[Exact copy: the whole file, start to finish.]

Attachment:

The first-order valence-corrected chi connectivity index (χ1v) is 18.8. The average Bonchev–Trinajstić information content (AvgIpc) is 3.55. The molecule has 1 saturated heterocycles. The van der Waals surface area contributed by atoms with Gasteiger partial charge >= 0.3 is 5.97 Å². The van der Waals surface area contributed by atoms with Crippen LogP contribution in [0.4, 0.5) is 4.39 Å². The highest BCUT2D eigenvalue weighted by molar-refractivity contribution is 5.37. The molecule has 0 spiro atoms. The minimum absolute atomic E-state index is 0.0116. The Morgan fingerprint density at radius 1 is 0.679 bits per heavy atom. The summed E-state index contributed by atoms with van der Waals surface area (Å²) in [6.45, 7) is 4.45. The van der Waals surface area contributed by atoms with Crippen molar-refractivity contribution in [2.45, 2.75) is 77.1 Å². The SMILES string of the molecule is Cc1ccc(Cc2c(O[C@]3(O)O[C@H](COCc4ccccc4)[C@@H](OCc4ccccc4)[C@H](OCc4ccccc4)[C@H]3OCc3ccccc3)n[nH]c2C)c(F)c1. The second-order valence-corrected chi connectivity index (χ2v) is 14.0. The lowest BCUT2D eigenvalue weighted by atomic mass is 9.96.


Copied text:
The first-order valence-corrected chi connectivity index (χ1v) is 18.8. The average Bonchev–Trinajstić information content (AvgIpc) is 3.55. The molecule has 1 saturated heterocycles. The van der Waals surface area contributed by atoms with Gasteiger partial charge >= 0.3 is 5.97 Å². The van der Waals surface area contributed by atoms with Crippen LogP contribution in [0.4, 0.5) is 4.39 Å². The highest BCUT2D eigenvalue weighted by molar-refractivity contribution is 5.37. The molecule has 0 spiro atoms. The minimum absolute atomic E-state index is 0.0116. The Morgan fingerprint density at radius 1 is 0.679 bits per heavy atom. The summed E-state index contributed by atoms with van der Waals surface area (Å²) in [6.45, 7) is 4.45. The van der Waals surface area contributed by atoms with Crippen molar-refractivity contribution in [2.45, 2.75) is 77.1 Å². The SMILES string of the molecule is Cc1ccc(Cc2c(O[C@]3(O)O[C@H](COCc4ccccc4)[C@@H](OCc4ccccc4)[C@H](OCc4ccccc4)[C@H]3OCc3ccccc3)n[nH]c2C)c(F)c1. The second-order valence-corrected chi connectivity index (χ2v) is 14.0. The lowest BCUT2D eigenvalue weighted by atomic mass is 9.96.